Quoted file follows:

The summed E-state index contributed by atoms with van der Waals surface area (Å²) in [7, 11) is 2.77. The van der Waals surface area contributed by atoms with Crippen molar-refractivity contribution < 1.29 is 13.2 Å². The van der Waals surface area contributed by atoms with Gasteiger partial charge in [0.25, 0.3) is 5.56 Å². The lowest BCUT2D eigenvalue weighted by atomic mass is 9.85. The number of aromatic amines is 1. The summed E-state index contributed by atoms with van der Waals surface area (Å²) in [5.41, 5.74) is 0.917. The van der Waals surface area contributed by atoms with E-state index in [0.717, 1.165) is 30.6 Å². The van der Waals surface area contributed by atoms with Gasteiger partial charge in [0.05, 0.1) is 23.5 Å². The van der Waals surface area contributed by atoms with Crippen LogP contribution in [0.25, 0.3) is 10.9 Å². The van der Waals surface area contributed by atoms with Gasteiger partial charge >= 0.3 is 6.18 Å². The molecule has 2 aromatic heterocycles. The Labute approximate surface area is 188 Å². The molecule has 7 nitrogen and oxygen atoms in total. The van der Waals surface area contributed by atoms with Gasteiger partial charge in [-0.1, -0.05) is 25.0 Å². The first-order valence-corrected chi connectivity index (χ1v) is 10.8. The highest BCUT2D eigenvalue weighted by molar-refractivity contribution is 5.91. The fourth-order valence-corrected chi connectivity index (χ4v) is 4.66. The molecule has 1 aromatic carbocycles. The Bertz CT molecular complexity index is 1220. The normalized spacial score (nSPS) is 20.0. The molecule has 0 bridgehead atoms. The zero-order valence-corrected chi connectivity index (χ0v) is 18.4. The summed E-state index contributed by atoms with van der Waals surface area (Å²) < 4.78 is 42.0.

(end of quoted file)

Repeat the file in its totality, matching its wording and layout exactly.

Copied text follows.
The summed E-state index contributed by atoms with van der Waals surface area (Å²) in [7, 11) is 2.77. The van der Waals surface area contributed by atoms with Crippen molar-refractivity contribution < 1.29 is 13.2 Å². The van der Waals surface area contributed by atoms with Gasteiger partial charge in [0.25, 0.3) is 5.56 Å². The lowest BCUT2D eigenvalue weighted by atomic mass is 9.85. The number of aromatic amines is 1. The summed E-state index contributed by atoms with van der Waals surface area (Å²) in [5.41, 5.74) is 0.917. The van der Waals surface area contributed by atoms with E-state index in [0.717, 1.165) is 30.6 Å². The van der Waals surface area contributed by atoms with Gasteiger partial charge in [0.05, 0.1) is 23.5 Å². The van der Waals surface area contributed by atoms with Crippen LogP contribution in [0.25, 0.3) is 10.9 Å². The van der Waals surface area contributed by atoms with Gasteiger partial charge >= 0.3 is 6.18 Å². The molecule has 2 aromatic heterocycles. The Labute approximate surface area is 188 Å². The molecule has 7 nitrogen and oxygen atoms in total. The van der Waals surface area contributed by atoms with Gasteiger partial charge in [-0.1, -0.05) is 25.0 Å². The first-order valence-corrected chi connectivity index (χ1v) is 10.8. The highest BCUT2D eigenvalue weighted by molar-refractivity contribution is 5.91. The fourth-order valence-corrected chi connectivity index (χ4v) is 4.66. The molecule has 1 aromatic carbocycles. The Bertz CT molecular complexity index is 1220. The normalized spacial score (nSPS) is 20.0. The molecule has 0 bridgehead atoms. The zero-order valence-corrected chi connectivity index (χ0v) is 18.4. The summed E-state index contributed by atoms with van der Waals surface area (Å²) < 4.78 is 42.0.